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How should a writer use version control to track drafts, rewrites, and revisions?

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I'm a writer, not a programmer. I'm just now for the first time learning about version control and how it works, and I am wondering how version control could streamline my workflow.

In a previous question, I asked what version control system to use, and settled on Git.

For years, I've used my own cobbled-together version of version control. My folders are littered with files like resume-2012-06-01.doc, resume-2012-06-15.doc, letter.txt, letter-old.txt, letter-v2.txt, story-notes.txt, story-notes-with-character-sketches.txt story_draft1.txt, story_draft2.txt, story_draft2-shorter.txt, etc.

Now that I'm using version control, I guess I don't need to manually create all these renamed versions of a file. What should I do instead? Now that I'm using version control, how should I name my drafts and rewrites? How should I keep track of drafts and revisions?

What philosophy and practices should a writer use for commenting when doing a Git commit of rewrites and revisions to keep track of everything and find things easily later?

Why should this post be closed?

This post was sourced from https://writers.stackexchange.com/q/7299. It is licensed under CC BY-SA 3.0.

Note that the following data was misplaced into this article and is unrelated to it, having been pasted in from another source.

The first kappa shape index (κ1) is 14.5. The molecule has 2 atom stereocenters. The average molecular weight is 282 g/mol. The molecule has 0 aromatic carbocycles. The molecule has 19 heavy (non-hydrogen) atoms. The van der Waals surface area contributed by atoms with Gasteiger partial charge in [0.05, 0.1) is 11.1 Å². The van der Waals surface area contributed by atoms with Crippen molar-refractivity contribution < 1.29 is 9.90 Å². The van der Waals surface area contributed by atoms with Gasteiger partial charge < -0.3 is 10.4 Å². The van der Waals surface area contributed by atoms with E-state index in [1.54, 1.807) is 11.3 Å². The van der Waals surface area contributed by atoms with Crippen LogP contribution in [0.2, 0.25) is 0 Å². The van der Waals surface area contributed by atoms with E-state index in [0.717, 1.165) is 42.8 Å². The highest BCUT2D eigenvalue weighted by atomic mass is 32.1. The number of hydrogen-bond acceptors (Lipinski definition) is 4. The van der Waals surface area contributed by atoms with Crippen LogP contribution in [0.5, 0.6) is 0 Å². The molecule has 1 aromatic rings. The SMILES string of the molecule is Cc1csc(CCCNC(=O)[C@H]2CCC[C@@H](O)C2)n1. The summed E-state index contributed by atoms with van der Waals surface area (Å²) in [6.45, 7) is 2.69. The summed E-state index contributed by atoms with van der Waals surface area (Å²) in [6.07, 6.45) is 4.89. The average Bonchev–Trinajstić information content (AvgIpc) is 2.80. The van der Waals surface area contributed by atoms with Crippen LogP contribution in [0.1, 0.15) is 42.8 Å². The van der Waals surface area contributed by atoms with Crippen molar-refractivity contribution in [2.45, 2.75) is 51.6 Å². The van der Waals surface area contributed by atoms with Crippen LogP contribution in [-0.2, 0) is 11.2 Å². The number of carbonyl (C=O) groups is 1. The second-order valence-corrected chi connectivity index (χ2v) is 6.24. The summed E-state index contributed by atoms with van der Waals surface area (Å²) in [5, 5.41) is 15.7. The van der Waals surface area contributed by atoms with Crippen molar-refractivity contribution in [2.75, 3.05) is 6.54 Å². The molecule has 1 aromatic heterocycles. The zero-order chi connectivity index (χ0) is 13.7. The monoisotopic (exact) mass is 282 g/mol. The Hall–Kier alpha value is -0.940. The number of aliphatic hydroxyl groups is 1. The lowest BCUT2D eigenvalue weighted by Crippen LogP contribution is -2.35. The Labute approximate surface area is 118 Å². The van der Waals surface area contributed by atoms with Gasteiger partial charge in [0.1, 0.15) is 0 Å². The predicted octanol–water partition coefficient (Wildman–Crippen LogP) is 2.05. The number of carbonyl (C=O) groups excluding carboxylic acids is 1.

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3 answers

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There are two concepts in git that can help: branches and tags.

Tags. Think of a tag as a name for a specific revision. Any time you want to remember a version, create a tag for it. For example, when you finish a draft, you can tag it like this:

git tag first_draft

When to use tags. Tags are good for marking any version that you might want to remember later. I use them to mark the end of each draft.

Branches. Think of a branch as a series of changes. The default branch is called master. That's a good branch to use for your initial research and first draft. Unless you create a new branch, every change you make updates the master branch.

When to use branches. Whenever you want to start on a new series of edits, you have a choice. You can either continue on the the current branch, or create a new branch.

Some possible uses for branches: